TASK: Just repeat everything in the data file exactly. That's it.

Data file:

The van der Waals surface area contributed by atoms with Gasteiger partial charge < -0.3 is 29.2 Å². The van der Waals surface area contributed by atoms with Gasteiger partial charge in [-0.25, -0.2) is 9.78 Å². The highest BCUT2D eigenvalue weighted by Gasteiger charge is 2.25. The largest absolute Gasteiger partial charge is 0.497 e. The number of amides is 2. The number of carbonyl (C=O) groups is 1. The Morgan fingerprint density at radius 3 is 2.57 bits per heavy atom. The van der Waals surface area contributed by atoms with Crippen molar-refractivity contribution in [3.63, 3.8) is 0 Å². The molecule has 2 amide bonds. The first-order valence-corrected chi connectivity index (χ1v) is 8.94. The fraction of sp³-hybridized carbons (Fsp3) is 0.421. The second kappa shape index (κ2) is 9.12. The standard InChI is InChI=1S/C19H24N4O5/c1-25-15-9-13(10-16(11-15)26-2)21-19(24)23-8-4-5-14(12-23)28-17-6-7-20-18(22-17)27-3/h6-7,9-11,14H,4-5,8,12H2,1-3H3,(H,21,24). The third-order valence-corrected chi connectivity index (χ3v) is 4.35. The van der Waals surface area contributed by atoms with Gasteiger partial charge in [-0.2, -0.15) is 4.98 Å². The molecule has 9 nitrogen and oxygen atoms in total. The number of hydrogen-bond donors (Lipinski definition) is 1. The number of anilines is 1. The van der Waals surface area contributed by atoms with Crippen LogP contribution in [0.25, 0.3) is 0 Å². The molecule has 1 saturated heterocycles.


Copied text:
The van der Waals surface area contributed by atoms with Gasteiger partial charge < -0.3 is 29.2 Å². The van der Waals surface area contributed by atoms with Gasteiger partial charge in [-0.25, -0.2) is 9.78 Å². The highest BCUT2D eigenvalue weighted by Gasteiger charge is 2.25. The largest absolute Gasteiger partial charge is 0.497 e. The number of amides is 2. The number of carbonyl (C=O) groups is 1. The Morgan fingerprint density at radius 3 is 2.57 bits per heavy atom. The van der Waals surface area contributed by atoms with Crippen molar-refractivity contribution in [3.63, 3.8) is 0 Å². The molecule has 2 amide bonds. The first-order valence-corrected chi connectivity index (χ1v) is 8.94. The fraction of sp³-hybridized carbons (Fsp3) is 0.421. The second kappa shape index (κ2) is 9.12. The standard InChI is InChI=1S/C19H24N4O5/c1-25-15-9-13(10-16(11-15)26-2)21-19(24)23-8-4-5-14(12-23)28-17-6-7-20-18(22-17)27-3/h6-7,9-11,14H,4-5,8,12H2,1-3H3,(H,21,24). The third-order valence-corrected chi connectivity index (χ3v) is 4.35. The van der Waals surface area contributed by atoms with Gasteiger partial charge in [-0.2, -0.15) is 4.98 Å². The molecule has 9 nitrogen and oxygen atoms in total. The number of hydrogen-bond donors (Lipinski definition) is 1. The number of anilines is 1. The van der Waals surface area contributed by atoms with Crippen LogP contribution in [0.25, 0.3) is 0 Å². The molecule has 1 saturated heterocycles.